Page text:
New York, 11 Nov 2015
In 2009, Harvard fellow Doc Searls told Scientific American that television as we then knew it would be dead within five years. He missed the mark, but only just.
For nearly 70 years, television has been at the centre of mass entertainment. But significant growth in broadband distribution continued to emerge, a development that may finally mean the long-predicted end for traditional pay TV channels.
In fact, this year marked the first time in history that broadband subscribers surpassed cable subscribers.
Technological advances in personal digital devices and faster internet speeds have made it easier than ever before to transition from regular scheduled one-time-only video programming on pay TV channels, to anytime-anywhere on-demand internet entertainment.
Unbundling: an escalating trend
Macquarie Securities Research Analyst Amy Yong believes there is a rapidly escalating trend for traditional providers to “unbundle” their entertainment packages, signalling the level of pressure facing the cable sector.
Online video comprises more than 50 per cent of all internet traffic. Companies such as Netflix and Google’s YouTube service generate more than half of prime time online traffic, according to Yong.
Tellingly, sales of high speed data account for more than 60 percent of new monthly connections for industry behemoth CableOne, an American cable service company.
"Cable companies provide video, broadband and phone services, so in this cable triple play bundle there is a shift away from video to a reliance on broadband for revenue," Yong says.
It’s a move everyone in the sector is witnessing, as companies fight to create new, more appealing entertainment packages to stem the flow of falling subscriber numbers.
"You’re seeing the pay TV bundle, unbundle,” she explains. “You’re actually seeing a migration away from bigger bundles to skinnier bundles, and perhaps an extreme version of that would be à la carte."
Consumer behaviour driving change
Macquarie research suggests that Millennials are the driving force behind current unbundling trends.
"Consumer behaviour for this demographic is drastically different from other generations, with limited appetite for traditional cable and a preference for on demand/digital/binge viewing," the research concludes.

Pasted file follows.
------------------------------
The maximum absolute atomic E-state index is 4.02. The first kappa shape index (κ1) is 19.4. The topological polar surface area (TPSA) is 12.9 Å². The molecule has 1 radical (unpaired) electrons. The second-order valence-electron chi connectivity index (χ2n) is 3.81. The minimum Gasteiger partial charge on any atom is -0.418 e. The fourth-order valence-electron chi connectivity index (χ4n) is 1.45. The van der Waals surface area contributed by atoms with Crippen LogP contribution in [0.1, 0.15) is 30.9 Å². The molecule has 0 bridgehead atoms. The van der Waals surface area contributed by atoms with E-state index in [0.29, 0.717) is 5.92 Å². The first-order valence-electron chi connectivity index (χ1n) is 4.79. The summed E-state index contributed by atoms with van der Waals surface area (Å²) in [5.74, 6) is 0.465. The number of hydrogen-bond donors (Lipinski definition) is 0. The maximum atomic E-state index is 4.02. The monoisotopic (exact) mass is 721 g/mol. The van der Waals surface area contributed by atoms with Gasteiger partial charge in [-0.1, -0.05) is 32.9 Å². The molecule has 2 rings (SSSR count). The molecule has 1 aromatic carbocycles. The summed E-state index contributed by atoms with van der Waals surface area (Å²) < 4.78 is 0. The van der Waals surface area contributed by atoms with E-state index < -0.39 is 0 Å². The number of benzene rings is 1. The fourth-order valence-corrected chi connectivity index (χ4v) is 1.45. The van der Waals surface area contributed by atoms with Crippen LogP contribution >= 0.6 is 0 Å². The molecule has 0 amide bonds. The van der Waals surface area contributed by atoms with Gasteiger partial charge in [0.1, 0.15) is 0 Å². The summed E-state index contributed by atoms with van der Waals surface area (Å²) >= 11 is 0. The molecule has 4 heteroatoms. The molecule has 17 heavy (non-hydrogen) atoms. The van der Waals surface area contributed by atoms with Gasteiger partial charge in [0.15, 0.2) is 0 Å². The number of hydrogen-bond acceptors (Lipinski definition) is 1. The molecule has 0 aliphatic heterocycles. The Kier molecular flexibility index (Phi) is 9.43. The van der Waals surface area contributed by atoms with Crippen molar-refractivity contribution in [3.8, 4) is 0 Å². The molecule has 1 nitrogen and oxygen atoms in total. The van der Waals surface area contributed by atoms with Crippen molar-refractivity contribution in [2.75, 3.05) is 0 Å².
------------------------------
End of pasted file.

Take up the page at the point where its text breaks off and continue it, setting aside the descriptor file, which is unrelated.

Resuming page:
Average Millennial households are using about 480 GB of internet data a month and watch programs on everything from computer screens to iPads, phones and even gaming platforms like Playstation Vita.
"The fact that consumers are now able to watch so much TV via the internet or on digital platforms is enabling them to consume media in a very different way than they did five or 10 years ago," Yong says.
"On demand is time shifted," she explains.
"You can watch anything you want, any time you want, anywhere you want, on any device. The business model needs to evolve fast enough that you can grow with this kind of backdrop."
To take advantage of the move to broadband viewing and compete with hyper-successful newcomers like Sling TV, Apple TV and Sony Vue have recently announced launches for their streaming services.
The fact that consumers are now able to watch so much TV via the internet or on digital platforms is enabling them to consume media in a very different way than they did five or 10 years ago.
What this means for traditional television companies such as Discovery and AMC remains unclear, but it is clear that broadcasters may no longer have a viable revenue stream in distributing their content. Rather, they may do better transforming into feeders for popular content aggregators like Netflix and Amazon Prime TV service.
Premium scripted television content demand is still rising in the US. There are more than 20 distributors in America and hundreds of buyers looking for content, Yong says.
Where will cable companies end up?
Cable companies could come out on top. Their existing infrastructure and digital strategies mean they are better able to take market share on broadband sales, which provide a higher margin than video sales. Pay TV, on the other hand, is likely to have a shorter shelf life, says Yong.
Despite this, she says, no one really knows whether skinnier bundles and going direct to consumers via streaming options will be enough to counteract the decline in video subscribers.
"It’s a dangerous proposition because the dollars are simply not there yet," she says.
So how will traditional media companies stay viable, if their only option is to become content producers amid diminishing from network loyalty and scheduled broadcasting?
"No one knows how they are going to stay viable," says Yong. "Is this the death of pay TV? I think it is. But that’s been predicted for a number of years."